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Russian Ground Forces

Russian Military

The Ground Forces of the Russian Federation are primarily responsible for the protection of the state border, the reflection of aggressors on dry land, the retention of occupied territory, and the crushing defeat of groupings of enemy troops. Furthermore, they must be capable of protecting the national interests of Russia within the framework of its international obligations. They also focus on reaching their final goals within the framework of nuclear war and in war centered on the application of weapons of mass destruction.

Ground Force capabilities allow for large-scale offensive operations to overthrow the enemy, occupy its key terrains and deliver strikes in depth, and, finally, confirm the rout in cooperation with other components of the national Armed Forces. In peacetime, the Russian Ground Force units are stationed across the country and divided into Military Districts (M.D.), each responsible for a strategic approach and comprised of territorial commands. Each M.D. has its headquarters located in the region’s key city.

The Russian Ground Force maintains its combat abilities through training, international peacekeeping, and joint international missions for the purpose of being ready to react on short notice in case of a threat of warfare and defend the nation. As of July 1, 2007, the Ground Forces Commander-in-Chief was General Alexei Maslov, who had held the position since November 5, 2004.

High Command of Ground Forces was developed for the first time in March 1946. The Red Army comprised close to 9,822,000 personnel by the time World War II ended. Toward the end of 1948, following a massive demobilization process, the army numbered approximately 2,444,000. Daily management of such a large and complex force was difficult, and the system of control for all land troops continuously underwent change throughout the latter half of the century.

The High Command was disbanded in March 1950 and then reformed in March 1955. It was disbanded yet again in March 1964 and reformed in November 1967. The High Command was finally integrated into the Main Administration of Ground Forces in November-December 1997.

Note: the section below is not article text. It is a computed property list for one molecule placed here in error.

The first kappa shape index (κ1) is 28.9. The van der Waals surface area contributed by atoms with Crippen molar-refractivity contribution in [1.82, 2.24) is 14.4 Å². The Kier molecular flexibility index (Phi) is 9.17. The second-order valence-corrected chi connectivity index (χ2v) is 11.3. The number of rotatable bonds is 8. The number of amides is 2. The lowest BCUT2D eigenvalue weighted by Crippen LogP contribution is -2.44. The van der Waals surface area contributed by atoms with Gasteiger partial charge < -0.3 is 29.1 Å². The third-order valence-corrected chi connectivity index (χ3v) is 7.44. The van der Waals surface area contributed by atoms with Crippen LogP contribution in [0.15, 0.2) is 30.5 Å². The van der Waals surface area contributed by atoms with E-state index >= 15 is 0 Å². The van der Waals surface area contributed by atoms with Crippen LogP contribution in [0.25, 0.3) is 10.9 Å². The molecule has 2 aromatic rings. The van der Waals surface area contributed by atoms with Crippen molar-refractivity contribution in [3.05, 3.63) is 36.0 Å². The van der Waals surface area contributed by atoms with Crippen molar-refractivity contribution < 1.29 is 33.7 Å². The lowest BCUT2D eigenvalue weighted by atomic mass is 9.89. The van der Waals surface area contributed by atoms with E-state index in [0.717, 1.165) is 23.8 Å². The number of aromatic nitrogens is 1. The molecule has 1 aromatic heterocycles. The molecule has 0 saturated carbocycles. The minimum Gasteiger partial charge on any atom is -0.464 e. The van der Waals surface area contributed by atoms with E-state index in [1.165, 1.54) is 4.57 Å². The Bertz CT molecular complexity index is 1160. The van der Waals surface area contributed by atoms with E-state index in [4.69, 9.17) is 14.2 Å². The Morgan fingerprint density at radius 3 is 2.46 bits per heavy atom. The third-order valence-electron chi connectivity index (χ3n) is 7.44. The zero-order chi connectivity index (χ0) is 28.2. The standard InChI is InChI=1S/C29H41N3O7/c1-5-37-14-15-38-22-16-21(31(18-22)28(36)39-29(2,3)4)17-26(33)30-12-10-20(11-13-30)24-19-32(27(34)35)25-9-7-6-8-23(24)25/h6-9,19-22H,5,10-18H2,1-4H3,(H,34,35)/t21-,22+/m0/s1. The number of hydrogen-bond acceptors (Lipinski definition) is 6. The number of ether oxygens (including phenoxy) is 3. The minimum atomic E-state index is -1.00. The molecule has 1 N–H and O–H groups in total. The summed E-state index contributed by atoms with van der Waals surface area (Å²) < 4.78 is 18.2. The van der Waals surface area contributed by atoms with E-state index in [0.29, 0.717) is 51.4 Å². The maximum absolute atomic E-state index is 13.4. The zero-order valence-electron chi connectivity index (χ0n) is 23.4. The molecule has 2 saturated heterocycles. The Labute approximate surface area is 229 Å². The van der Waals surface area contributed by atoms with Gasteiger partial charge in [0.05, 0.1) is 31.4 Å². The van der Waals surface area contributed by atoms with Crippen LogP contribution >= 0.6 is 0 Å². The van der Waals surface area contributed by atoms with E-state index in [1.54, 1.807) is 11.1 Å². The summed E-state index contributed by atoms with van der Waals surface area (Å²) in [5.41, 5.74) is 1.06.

The Glavkomat is responsible for the building, development, preparation, and application of the military. It is assigned the task of overseeing the training of troops, which is influenced by the policies set forth by the General Staff, as well as the integration and overall improvement of operational and combat training for all of Russia’s combat forces. In addition, it deals with the composition, structure, and tasks of the Ground Forces; and the developemnt of military theory, methodology, and practice.

Russia’s Ground Forces are broken up into a series of theater commands called military districts, of which there are 6. They include the Moscow Military District, the Leningrad Military District, the Volga-Urals Military District, the Siberian Military District, and the Far-Eastern Military District. Afterwards, the organizational structure descends into armies, army corps, motorized rifle divisions, tank divisions, artillery and machine-gun artillery divisions, fortified districts, and brigades. The lower levels of organization also include military parts and military establishments, enterprises and organizations.

The general composition of Russia’s ground forces is broken up into the following branches of service: Motorized Rifle troops; Tank troops; Rocket Forces and Artillery; Troop PVO – Air Defense; and Army Aviation; and Special troops, which consist of troops that concentrate on connections and parts, reconnaissance, electronic warfare, engineering, radiation, chemical and biological protection, technical support, automobile protection, protection of the rear, military parts, and logistical establishment.

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